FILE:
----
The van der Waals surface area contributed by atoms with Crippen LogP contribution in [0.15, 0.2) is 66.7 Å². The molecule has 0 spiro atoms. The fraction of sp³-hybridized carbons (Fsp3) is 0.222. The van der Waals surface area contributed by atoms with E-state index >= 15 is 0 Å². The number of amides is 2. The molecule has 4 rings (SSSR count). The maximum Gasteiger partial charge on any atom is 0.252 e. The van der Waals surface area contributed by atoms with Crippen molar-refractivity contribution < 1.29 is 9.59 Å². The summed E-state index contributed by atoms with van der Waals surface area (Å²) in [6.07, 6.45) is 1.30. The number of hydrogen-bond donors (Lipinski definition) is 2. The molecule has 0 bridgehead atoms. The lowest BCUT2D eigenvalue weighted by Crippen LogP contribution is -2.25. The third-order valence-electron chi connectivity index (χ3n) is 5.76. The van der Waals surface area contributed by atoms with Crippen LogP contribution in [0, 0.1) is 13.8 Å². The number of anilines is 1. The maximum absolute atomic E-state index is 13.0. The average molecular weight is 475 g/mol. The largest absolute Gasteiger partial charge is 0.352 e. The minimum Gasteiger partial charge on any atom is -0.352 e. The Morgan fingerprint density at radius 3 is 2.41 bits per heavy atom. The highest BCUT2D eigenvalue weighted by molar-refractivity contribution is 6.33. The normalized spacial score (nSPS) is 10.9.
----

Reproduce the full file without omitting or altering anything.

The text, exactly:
The van der Waals surface area contributed by atoms with Crippen LogP contribution in [0.15, 0.2) is 66.7 Å². The molecule has 0 spiro atoms. The fraction of sp³-hybridized carbons (Fsp3) is 0.222. The van der Waals surface area contributed by atoms with E-state index >= 15 is 0 Å². The number of amides is 2. The molecule has 4 rings (SSSR count). The maximum Gasteiger partial charge on any atom is 0.252 e. The van der Waals surface area contributed by atoms with Crippen molar-refractivity contribution < 1.29 is 9.59 Å². The summed E-state index contributed by atoms with van der Waals surface area (Å²) in [6.07, 6.45) is 1.30. The number of hydrogen-bond donors (Lipinski definition) is 2. The molecule has 0 bridgehead atoms. The lowest BCUT2D eigenvalue weighted by Crippen LogP contribution is -2.25. The third-order valence-electron chi connectivity index (χ3n) is 5.76. The van der Waals surface area contributed by atoms with Crippen LogP contribution in [0, 0.1) is 13.8 Å². The number of anilines is 1. The maximum absolute atomic E-state index is 13.0. The average molecular weight is 475 g/mol. The largest absolute Gasteiger partial charge is 0.352 e. The minimum Gasteiger partial charge on any atom is -0.352 e. The Morgan fingerprint density at radius 3 is 2.41 bits per heavy atom. The highest BCUT2D eigenvalue weighted by molar-refractivity contribution is 6.33. The normalized spacial score (nSPS) is 10.9.